A Well-Earned MPA Victory!

After years of debate, Point Dume has been designated as a Marine Protected Area by the state of California.

After two years of marathon stakeholder negotiation sessions, endless contentious public hearings and reams of studies and environmental documents, the California Department of Fish and Game today finally established a network of Marine Protected Areas in Southern California, passing a slightly revised version of the Integrated Preferred Alternative by a 3-2 vote.

The final vote reflects tough compromise. The maps protect some key places from extractive uses, like Point Dume, Naples and La Jolla, but fail to meet scientific guidelines in some locations. (For example, the fishermen won the battle for Rocky Point, and the MPA at Farnsworth Banks is little more than a paper park). The  commission also made a few small changes at Swami’s and La Jolla in San Diego County.

The final hearing and vote took place in Santa Barbara, a fitting location given that the northern Channel Islands became  California’s first designated marine protected areas years ago.

Continue reading

A December to Remember

Packages

Who's naughty or nice? This holiday season holds the promise of great gifts for the regional environment

December brings connotations of the holiday season.  Office parties, vacations, holiday shopping, football bowl games, family gatherings, overeating, lighting the menorah, and Christmas lights and trees.  For Heal the Bay, this December is anything but a time to ease into the new year.  As always, there is our push for year-end giving.  Tis the season for charitable write offs.  Also, once again, Heal the Bay is spearheading the Day Without a Bag event.  Over 25,000 bags will be given away at over 150 locations throughout L.A. County on Dec. 16 as a reminder to bring reusable bags whenever you go shopping.  Once again, partners include L.A. County, Los Angeles, other cities, retailers, grocers and other environmental groups.  This year, the event has spread across much of the state with counties from San Diego to San Francisco participating.

However, this December is as busy as any previous December I can remember.  Continue reading

Playing Politics with MPAs

Palos Verdes' Rocky Point: a political pawn

Sanity was restored last week to the California State Fish and Game Commission’s efforts to establish a network of Marine Protected Areas (MPAs) in Southern California. The Schwarzenegger administration has long made it a priority to meet the requirements of the Marine Life Protection Act, which calls for establishing a statewide network on MPAs. 

But pressure has built from opposition groups the past few months to extend the Draft Environmental Impact Report comment period for the South Coast.  The end result would have stalled MPA implementation in Southern California, an area where protections are much needed.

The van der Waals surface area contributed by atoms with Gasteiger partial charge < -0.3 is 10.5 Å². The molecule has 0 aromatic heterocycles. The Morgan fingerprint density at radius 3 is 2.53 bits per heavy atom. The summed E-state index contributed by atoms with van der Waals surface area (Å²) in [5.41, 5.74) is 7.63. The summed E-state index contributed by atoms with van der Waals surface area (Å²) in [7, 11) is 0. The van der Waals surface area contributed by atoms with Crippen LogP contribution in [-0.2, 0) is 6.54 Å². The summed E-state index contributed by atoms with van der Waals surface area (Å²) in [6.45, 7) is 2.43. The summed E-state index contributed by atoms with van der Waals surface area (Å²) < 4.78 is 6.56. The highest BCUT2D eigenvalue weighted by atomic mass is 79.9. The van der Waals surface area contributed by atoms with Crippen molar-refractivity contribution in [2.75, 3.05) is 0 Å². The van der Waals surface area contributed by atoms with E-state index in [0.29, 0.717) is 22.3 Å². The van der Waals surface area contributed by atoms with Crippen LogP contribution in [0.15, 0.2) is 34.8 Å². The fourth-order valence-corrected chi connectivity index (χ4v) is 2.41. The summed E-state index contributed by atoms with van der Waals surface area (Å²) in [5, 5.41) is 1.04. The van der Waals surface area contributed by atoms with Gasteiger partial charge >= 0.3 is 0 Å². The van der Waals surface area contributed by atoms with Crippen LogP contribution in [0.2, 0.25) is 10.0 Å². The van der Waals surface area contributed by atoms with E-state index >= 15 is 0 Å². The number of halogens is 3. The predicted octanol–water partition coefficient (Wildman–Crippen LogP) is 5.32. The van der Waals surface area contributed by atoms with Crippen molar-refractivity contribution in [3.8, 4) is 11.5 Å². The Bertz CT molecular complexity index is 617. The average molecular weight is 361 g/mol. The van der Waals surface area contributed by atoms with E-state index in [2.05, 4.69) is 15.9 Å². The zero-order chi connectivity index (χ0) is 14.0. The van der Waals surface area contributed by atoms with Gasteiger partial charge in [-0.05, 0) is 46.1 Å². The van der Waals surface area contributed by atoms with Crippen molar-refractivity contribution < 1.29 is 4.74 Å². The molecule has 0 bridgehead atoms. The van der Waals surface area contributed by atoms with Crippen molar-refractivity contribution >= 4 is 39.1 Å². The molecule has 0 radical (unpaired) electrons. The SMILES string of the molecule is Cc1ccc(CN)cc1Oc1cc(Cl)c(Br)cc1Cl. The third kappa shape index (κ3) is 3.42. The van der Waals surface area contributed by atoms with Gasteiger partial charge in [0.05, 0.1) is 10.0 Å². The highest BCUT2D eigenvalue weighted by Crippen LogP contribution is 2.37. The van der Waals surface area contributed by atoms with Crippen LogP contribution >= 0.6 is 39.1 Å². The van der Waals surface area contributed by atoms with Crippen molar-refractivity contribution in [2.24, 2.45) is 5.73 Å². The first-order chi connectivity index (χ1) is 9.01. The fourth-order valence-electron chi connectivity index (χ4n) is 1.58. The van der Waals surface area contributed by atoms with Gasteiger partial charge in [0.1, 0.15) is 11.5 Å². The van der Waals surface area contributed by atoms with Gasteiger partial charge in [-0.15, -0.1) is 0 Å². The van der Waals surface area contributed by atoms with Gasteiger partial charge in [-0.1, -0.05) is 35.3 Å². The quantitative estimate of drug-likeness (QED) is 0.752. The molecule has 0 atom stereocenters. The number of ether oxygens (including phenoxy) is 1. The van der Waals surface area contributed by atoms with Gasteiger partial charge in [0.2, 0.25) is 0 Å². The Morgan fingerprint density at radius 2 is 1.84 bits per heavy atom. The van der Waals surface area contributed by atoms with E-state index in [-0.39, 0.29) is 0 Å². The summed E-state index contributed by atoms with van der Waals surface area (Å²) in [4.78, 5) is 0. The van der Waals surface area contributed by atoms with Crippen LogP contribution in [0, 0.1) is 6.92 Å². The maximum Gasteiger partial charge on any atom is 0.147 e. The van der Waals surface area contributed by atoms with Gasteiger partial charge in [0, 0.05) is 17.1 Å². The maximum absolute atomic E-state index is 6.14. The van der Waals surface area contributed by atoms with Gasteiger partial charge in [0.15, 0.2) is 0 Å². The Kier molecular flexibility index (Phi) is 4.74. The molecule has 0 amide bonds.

In the days leading up to last week’s hearing, Fish and Game Commissioner Michael Sutsos was removed from the panel and replaced by Jack Baylis, an environmental engineering executive at AECOM who previously served as a State Parks Commissioner, Coastal Conservancy member and Heal the Bay vice-chair.

In a compromise measure, the commission voted 5-0 to extend the DEIR comment period by 15 days.  This move provided additional time for public comment, but will not affect the timing of the commission’s final vote on Southern California MPAs, scheduled for mid-December.

A disturbing side issue has been the effort by the L.A. County Sanitation Districts to use the Marine Life Protection Act implementation process to lobby the State Water Board.  The Districts’ sewage outfall sits about two miles from the proposed MPAs, so officials fear that their sewage discharge will lead to tougher water quality requirements to ensure clean water in the reserves. 

Continue reading

A Reel Win

happy fishCall Ripley’s.  Sacramento finally got something right. On Wednesday the California Fish and Game Commission adopted a plan to create 24 marine protected areas (MPAs) along California’s north-central coast between Santa Cruz County and Mendocino Counties. These MPAs will protect about 86 square miles of coastal waters, but still leave 90% open to fishing.

The approved plan was a result of environmentalists and fishermen working together within the Marine Life Protection Act process. When it comes to protecting fish, these groups don’t always see eye to eye.  Despite these differences, they assembled a plan that included substantial compromise on all sides. The plan protects marine life AND keeps fishermen afloat.

Continue reading

Strange Adversaries

mlpa2_adjustedYesterday, I went to the Blue Ribbon Task Force hearing on the latest controversy under the Southern California deliberations of the Marine Life Protection Act (MLPA). About 400 people attended the meeting at the LAX Airport Sheraton to battle it out on the issue of retaining a marine conservation proposal among the seven draft maps which currently exist in the negotiation process.

About 350 of the 400 people were sport or commercial fishermen. They were all wearing black, reminiscence of an afternoon in the Black Hole at a Raiders’ game.  Many wore MLPA shirts on which the acronym was spelled out as “Means Less Public Access.” I have to give props to the fishermen for their passion and their numbers.

Continue reading